However, retention of simvastatin in this patient’s medication list removes verapamil from the list because verapamil will increase the statins level, thus a high risk of rhabdomyolysis and kidney injury (Mandumpal Chacko & Thambi Thekkekara, 2021). Metformin is an excellent oral hypoglycemic agent for this patient, but its effects would have been decreased by verapamil. Therefore, I will keep metformin on the list but monitor kidney functions regularly to prevent metformin toxicity.

For further stroke prevention, adding aspirin or clopidogrel would be appropriate, given that he has no evidence of arrhythmia. These are antiplatelet agents that will prevent spontaneous clot formation and growth of atherosclerotic plaques in this patient to reduce his risk of stroke.

The final medications list for this patient will include verapamil, losartan, metformin, glipizide, and aspirin. This will reduce the pill burden and increase the quality of blood pressure and glucose control while reducing the risk of stroke in this patient.


The patient has multiple conditions and is at risk of metabolic syndrome. His polypharmacy will contain two antihypertensives, two oral hypoglycemic agents, one lipid-lowering agent, and one antiplatelet for stroke prevention. HCTZ, atenolol, and hydralazine were removed from his medications list because of the risk of hyperglycemia and profound hypotension. Stroke prevention would be enhanced by two strategies: blood pressure and glucose control, use of antiplatelet, and lowering lipid levels.


  • Al-Makki, A., DiPette, D., Whelton, P. K., Murad, M. H., Mustafa, R. A., Acharya, S., Beheiry, H. M., Champagne, B., Connell, K., Cooney, M. T., Ezeigwe, N., Gaziano, T. A., Gidio, A., Lopez-Jaramillo, P., Khan, U. I., Kumarapeli, V., Moran, A. E., Silwimba, M. M., Rayner, B., … Khan, T. (2022). Hypertension pharmacological treatment in adults: A World Health Organization guideline executive summary. Hypertension79(1), 293–301.
  • Dungan, K., Merrill, J., Long, C., & Binkley, P. (2019). Effect of beta-blocker use and type on hypoglycemia risk among hospitalized insulin-requiring patients. Cardiovascular Diabetology18(1), 163.
  • Herman, L. L., & Bashir, K. (2022). Hydrochlorothiazide. In StatPearls [Internet]. StatPearls Publishing.
  • James, P. A., Oparil, S., Carter, B. L., Cushman, W. C., Dennison-Himmelfarb, C., Handler, J., Lackland, D. T., LeFevre, M. L., MacKenzie, T. D., Ogedegbe, O., Smith, S. C., Jr, Svetkey, L. P., Taler, S. J., Townsend, R. R., Wright, J. T., Jr, Narva, A. S., & Ortiz, E. (2014). 2014 evidence-based guideline for the management of high blood pressure in adults: report from the panel members appointed to the Eighth Joint National Committee (JNC 8): Report from the panel members appointed to the eighth joint national committee (JNC 8). JAMA: The Journal of the American Medical Association311(5), 507–520.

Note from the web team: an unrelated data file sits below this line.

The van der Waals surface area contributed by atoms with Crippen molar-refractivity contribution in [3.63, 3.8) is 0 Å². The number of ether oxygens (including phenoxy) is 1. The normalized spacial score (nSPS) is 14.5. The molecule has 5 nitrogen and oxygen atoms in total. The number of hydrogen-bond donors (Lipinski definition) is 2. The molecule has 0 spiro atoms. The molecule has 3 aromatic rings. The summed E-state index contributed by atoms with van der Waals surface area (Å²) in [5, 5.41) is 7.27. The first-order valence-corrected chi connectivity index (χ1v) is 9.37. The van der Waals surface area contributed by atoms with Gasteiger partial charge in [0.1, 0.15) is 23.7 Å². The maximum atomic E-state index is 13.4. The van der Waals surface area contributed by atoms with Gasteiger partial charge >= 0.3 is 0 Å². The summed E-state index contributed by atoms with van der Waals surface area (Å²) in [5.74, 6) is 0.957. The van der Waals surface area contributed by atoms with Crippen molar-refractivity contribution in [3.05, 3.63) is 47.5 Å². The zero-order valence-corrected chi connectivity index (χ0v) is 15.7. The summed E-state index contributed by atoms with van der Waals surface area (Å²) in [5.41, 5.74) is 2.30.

• Mahdavi, M., Parsaeian, M., Mohajer, B., Modirian, M., Ahmadi, N., Yoosefi, M., Mehdipour, P., Djalalinia, S., Rezaei, N., Haghshenas, R., Pazhuheian, F., Madadi, Z., Sabooni, M., Razi, F., Samiee, S. M., & Farzadfar, F. (2019). Insight into blood pressure targets for universal coverage of hypertension services in Iran: The 2017 ACC/AHA versus JNC 8 hypertension guidelines. In Research Square.
  • Mandumpal Chacko, S., & Thambi Thekkekara, P. (2021). The combined effect of metformin and statin. In Metformin – Pharmacology and Drug Interactions. IntechOpen.
  • Rosenthal, L., & Burchum, J. (2020). Lehne’s pharmacotherapeutics for advanced practice nurses and physician assistants – E-book (2nd ed.). Saunders.

Pharmacotherapy for Cardiovascular Disorders Instructions


To Prepare

  • Review the Resources for this module and consider the impact of potential pharmacotherapeutics for cardiovascular disorders introduced in the media piece.
  • Review the case study assigned by your Instructor for this Assignment.
  • Select one the following factors: genetics, gender, ethnicity, age, or behavior factors.
  • Reflect on how the factor you selected might influence the patient’s pharmacokinetic and pharmacodynamic processes.
  • Consider how changes in the pharmacokinetic and pharmacodynamic processes might impact the patient’s recommended drug therapy.
  • Think about how you might improve the patient’s drug therapy plan based on the pharmacokinetic and pharmacodynamic changes. Reflect on whether you would modify the current drug treatment or provide an alternative treatment option for the patient.

Write a 2- to 3-page paper that addresses the following:

  • Explain how the factor you selected might influence the pharmacokinetic and pharmacodynamic processes in the patient from the case study you were assigned.
  • Describe how changes in the processes might impact the patient’s recommended drug therapy. Be specific and provide examples.
  • Explain how you might improve the patient’s drug therapy plan and explain why you would make these recommended improvements.